A prominent meme in right wing/main stream media all over the world is that the people are the cause of the deficits. In the US, poor people took out mortgages on houses they couldn't afford, thus causing global economic chaos. Public sector workers, like teachers, have demanded job security, rights to bargain collectively, decent wages, benefits, and pensions. These demands are too high and must be cut back. In the UK, working class students demand rights to an education, rights that mean more than a right to take out horrific student loans. In Greece, workers refused to work themselves to death, retired too early, and led their country to the brink of disaster. Given the greediness and laziness of the people, the only rational solution is austerity. The people can't have it all.
What is the truth of these stories, these stories that rely on the erasure of the dictatorship of the financial class?
One truth involves the primary of the people, the people as a political cause. The welfare states of Europe and the remnants of Keynesianism in the US and UK were the products of political struggle. They were achievements, achievements by the people. Workers struggled for wages, benefits, pensions, some kind of control over their conditions of employment. The people demanded these rights and for about 40 years, capital had to pay. It had to restrain itself. The people disciplined capital.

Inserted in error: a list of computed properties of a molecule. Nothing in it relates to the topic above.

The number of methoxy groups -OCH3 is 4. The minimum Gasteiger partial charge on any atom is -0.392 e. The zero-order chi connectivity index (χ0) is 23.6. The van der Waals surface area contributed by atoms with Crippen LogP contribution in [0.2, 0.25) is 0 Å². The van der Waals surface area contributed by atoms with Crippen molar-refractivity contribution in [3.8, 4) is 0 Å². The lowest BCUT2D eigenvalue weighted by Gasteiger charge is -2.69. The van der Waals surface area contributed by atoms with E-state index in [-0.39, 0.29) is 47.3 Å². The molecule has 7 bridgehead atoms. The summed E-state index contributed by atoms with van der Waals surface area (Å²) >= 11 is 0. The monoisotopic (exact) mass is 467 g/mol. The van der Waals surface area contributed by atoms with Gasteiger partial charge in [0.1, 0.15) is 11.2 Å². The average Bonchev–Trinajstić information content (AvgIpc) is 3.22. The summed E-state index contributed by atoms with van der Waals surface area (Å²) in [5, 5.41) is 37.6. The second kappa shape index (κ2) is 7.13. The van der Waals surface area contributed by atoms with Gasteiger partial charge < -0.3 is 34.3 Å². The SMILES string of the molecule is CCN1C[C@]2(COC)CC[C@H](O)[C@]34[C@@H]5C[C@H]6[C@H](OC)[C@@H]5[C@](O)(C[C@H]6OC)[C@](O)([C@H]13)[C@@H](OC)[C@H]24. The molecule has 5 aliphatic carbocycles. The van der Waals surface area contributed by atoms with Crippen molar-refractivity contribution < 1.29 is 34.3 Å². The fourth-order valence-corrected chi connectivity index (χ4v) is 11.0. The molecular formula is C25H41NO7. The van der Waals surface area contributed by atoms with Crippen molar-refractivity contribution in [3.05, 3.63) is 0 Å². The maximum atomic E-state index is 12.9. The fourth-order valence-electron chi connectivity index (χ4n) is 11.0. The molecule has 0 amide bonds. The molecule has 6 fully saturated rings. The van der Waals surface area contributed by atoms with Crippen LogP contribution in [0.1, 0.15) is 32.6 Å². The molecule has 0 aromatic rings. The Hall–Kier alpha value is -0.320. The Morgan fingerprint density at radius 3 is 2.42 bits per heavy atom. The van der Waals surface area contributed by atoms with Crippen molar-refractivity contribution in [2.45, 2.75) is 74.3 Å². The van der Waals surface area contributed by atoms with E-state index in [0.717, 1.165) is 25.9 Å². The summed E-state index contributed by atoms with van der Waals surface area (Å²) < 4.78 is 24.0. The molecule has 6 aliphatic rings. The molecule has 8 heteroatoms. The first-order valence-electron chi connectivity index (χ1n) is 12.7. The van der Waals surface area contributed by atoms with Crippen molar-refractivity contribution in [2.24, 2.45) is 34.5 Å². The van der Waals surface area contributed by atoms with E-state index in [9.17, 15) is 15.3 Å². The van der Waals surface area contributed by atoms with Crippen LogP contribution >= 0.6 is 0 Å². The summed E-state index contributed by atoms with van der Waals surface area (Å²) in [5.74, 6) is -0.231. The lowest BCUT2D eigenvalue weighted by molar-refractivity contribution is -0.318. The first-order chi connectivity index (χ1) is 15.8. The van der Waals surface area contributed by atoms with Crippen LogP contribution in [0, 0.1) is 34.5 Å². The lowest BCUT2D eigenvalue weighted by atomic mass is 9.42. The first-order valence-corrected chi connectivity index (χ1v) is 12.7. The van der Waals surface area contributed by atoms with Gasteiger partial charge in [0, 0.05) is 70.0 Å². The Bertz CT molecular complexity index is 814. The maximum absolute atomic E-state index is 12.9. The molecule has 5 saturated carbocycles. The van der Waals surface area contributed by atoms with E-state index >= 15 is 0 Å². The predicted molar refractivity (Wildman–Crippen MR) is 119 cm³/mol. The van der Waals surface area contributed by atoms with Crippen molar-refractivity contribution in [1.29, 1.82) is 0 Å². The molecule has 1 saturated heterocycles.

The rhetoric of "can't afford", of deficts and cuts, of austerity and unbearable debt and all the rest is just the way that capital says it won't pay anymore. Defaulting on loans is a problem for the lenders more than the borrowers. Capital wants more and so it is demanding more--accumulation by dispossession. So the second way that the meme of blame the people is right is that the people are still the obstacle in the way of capital getting its more. It blames the people--if people didn't insist on wages, benefits, health care, and education, then there would be more for finance capital. (Finance capital focuses on its own short term interests; it doesn't worry that it will 'eat its stores' or destroy the people it feeds off of--that's for someone else to worry about.)
There's a third reason to blame the people, though, once we recognize that the people are a political cause. It's not that we've demanded too much. It's the opposite, we've demanded too little. We haven't been demanding enough. We've followed up on our demands, demanding more. We haven't taken control back. We haven't smashed the banks. We've told them enough is enough.
Fortunately, this third reason is the point of overlap with the story that relies on the erasure of the dictatorship of finance capital. The solution to our problem also relies on erasing, abolishing, the dictatorship of finance capital. We have to realize in practice the same abolition that the mainstream story tells.